On October 5, 2020, the Company entered into a Sublease Agreement (the “Sublease”) with Orna Therapeutics, Inc. (the “Subtenant”) to sublease approximately 20,751 square feet of office and laboratory space located at 620 Memorial Drive, Cambridge, Massachusetts. The Sublease term will commence on a date to be determined between January 1 and March 15, 2021, and ends on August 31, 2023, unless terminated earlier. The Sublease provides for initial annual base rent of approximately $1.9 million. The Subtenant will also be obligated to pay for certain costs, taxes and operating expenses, subject to certain exclusions. The Sublease is subordinate to that certain Indenture of Lease, dated March 5, 2015, by and between 620 Memorial Leasehold LLC and Scholar Rock, Inc., as amended.

Debt Facility

On October 16, 2020 (the “Closing Date”) the Company entered into a Loan and Security Agreement with Oxford Finance LLC and Silicon Valley Bank for $50.0 million (the “Loan and Security Agreement”). The first tranche of $25.0 million was funded on the Closing Date. The second $25.0 million tranche is available through December 31, 2021 upon dosing of the first patient in a Phase 3 trial for apitegromab and dosing of the first patient in Part B of the DRAGON Phase 1 trial for SRK-181. The Loan and Security Agreement will mature on May 1, 2025 and requires interest only payments for the first two years. The interest rate on the unpaid principal will be the greater of the Wall Street Journal prime rate plus 4.60% or 7.85% per annum. Prepayment is permitted and may include either a 2% or 3% fee (of the principal amount being prepaid), depending on when the prepayment is made. The Company is also required to make a final payment equal to 4% of the original principal amount.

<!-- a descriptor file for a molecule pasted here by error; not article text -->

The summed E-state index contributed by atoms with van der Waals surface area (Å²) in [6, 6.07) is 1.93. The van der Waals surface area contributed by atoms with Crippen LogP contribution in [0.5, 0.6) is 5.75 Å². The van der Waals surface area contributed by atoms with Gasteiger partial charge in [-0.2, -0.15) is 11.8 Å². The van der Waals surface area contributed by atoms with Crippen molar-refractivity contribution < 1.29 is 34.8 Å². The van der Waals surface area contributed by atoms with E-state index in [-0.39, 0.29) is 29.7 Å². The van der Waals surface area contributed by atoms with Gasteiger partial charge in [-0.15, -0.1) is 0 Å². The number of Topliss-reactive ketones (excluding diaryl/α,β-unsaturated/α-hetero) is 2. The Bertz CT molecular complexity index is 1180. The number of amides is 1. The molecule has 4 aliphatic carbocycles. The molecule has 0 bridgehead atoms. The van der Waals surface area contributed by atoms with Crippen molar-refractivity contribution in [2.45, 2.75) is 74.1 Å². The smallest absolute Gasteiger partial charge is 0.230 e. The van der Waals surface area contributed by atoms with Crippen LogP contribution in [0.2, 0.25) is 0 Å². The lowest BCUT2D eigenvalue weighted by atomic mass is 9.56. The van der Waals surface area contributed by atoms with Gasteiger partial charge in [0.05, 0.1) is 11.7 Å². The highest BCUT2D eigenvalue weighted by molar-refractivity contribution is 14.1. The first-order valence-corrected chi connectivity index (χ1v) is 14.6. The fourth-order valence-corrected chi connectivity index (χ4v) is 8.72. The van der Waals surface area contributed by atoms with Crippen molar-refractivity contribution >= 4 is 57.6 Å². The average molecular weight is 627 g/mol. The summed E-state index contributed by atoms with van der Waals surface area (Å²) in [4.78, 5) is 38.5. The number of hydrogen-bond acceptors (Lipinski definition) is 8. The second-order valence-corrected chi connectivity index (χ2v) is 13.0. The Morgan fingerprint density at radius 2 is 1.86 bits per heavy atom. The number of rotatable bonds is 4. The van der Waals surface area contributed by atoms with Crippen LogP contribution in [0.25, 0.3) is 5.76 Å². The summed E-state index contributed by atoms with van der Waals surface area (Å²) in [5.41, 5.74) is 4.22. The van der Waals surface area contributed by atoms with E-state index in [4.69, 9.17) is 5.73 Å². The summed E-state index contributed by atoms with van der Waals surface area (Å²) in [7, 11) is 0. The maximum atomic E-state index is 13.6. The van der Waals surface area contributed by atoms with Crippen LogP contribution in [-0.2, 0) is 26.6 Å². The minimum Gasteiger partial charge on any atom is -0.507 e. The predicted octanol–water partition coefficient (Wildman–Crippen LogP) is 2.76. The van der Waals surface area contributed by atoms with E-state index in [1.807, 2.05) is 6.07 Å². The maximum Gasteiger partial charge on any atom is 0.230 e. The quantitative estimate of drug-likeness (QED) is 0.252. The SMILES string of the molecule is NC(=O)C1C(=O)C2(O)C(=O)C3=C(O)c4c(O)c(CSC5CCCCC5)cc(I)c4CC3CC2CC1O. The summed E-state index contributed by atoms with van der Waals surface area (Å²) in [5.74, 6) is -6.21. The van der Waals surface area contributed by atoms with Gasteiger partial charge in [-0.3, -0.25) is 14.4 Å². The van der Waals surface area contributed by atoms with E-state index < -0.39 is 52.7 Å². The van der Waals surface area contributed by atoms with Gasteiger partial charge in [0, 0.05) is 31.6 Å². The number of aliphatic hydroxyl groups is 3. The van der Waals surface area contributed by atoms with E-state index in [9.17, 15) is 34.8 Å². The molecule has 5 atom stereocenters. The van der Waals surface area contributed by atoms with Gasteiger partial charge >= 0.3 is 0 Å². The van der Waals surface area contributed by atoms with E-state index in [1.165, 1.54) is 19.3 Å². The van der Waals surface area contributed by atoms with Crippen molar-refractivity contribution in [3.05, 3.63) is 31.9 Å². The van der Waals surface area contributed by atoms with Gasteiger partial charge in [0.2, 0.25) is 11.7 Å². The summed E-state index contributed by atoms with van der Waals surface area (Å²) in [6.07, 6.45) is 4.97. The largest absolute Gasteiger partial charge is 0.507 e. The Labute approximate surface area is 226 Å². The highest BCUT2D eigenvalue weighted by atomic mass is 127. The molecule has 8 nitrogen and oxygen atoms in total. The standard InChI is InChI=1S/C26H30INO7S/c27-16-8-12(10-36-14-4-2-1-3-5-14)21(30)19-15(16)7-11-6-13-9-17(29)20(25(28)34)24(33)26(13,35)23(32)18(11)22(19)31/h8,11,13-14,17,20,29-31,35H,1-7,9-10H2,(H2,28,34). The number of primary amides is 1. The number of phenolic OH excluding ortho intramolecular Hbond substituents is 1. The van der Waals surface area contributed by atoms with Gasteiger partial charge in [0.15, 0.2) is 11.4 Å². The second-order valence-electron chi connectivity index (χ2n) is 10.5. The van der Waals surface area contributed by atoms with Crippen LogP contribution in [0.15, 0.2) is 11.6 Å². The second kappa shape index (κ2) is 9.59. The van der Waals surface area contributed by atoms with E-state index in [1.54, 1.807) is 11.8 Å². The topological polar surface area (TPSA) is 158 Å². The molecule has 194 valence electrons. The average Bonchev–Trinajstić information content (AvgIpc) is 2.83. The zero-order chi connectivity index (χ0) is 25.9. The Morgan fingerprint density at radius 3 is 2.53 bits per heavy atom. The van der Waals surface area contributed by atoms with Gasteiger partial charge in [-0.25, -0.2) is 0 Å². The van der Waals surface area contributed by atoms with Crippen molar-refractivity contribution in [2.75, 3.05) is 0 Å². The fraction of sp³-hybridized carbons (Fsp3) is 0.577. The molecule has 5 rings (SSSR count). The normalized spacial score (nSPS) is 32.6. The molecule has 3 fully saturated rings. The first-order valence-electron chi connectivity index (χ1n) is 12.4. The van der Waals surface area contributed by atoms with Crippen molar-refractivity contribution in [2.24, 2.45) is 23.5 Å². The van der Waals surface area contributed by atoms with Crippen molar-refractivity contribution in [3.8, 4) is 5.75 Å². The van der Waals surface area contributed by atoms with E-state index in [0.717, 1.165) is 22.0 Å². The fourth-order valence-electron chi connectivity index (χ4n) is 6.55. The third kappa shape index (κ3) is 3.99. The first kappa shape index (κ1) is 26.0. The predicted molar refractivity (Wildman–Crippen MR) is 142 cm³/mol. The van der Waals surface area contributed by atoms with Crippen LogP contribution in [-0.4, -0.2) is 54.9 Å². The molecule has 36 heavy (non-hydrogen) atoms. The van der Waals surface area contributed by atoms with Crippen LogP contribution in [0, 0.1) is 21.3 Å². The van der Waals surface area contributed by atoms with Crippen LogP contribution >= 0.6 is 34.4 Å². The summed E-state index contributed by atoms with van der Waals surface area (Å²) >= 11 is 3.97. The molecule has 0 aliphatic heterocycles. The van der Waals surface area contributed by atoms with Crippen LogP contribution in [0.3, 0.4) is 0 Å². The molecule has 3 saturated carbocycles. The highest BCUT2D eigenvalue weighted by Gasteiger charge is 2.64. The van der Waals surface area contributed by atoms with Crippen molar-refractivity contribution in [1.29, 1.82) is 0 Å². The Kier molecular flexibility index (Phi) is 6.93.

Follow-On Financing

On October 28, 2020, the Company entered into an underwriting agreement with J.P. Morgan Securities LLC, Jefferies LLC and Credit Suisse Securities (USA) LLC, as representatives of the several underwriters named therein (the “Underwriters”), relating to the issuance and sale of an aggregate of 3,717,948 shares of its common stock at $39.00 per share and pre-funded warrants to purchase 2,179,487 shares of its common stock. The price of each pre-funded warrant was $38.9999, which equals the per share public offering price for the common shares less the $0.0001 exercise price for each such pre-funded warrant. The shares of common stock sold include 769,230 shares pursuant to the option granted by the Company to the underwriters, which option was exercised in full. Total gross proceeds of the transaction was $230.0 million, including the proceeds from the option granted to the underwriters. The offering was made pursuant to the Company’s effective shelf registration on Form S-3. The offering closed on November 2, 2020 and the Company received approximately $215.8 million in net proceeds, after deducting underwriting discounts and commissions and estimated offering expenses.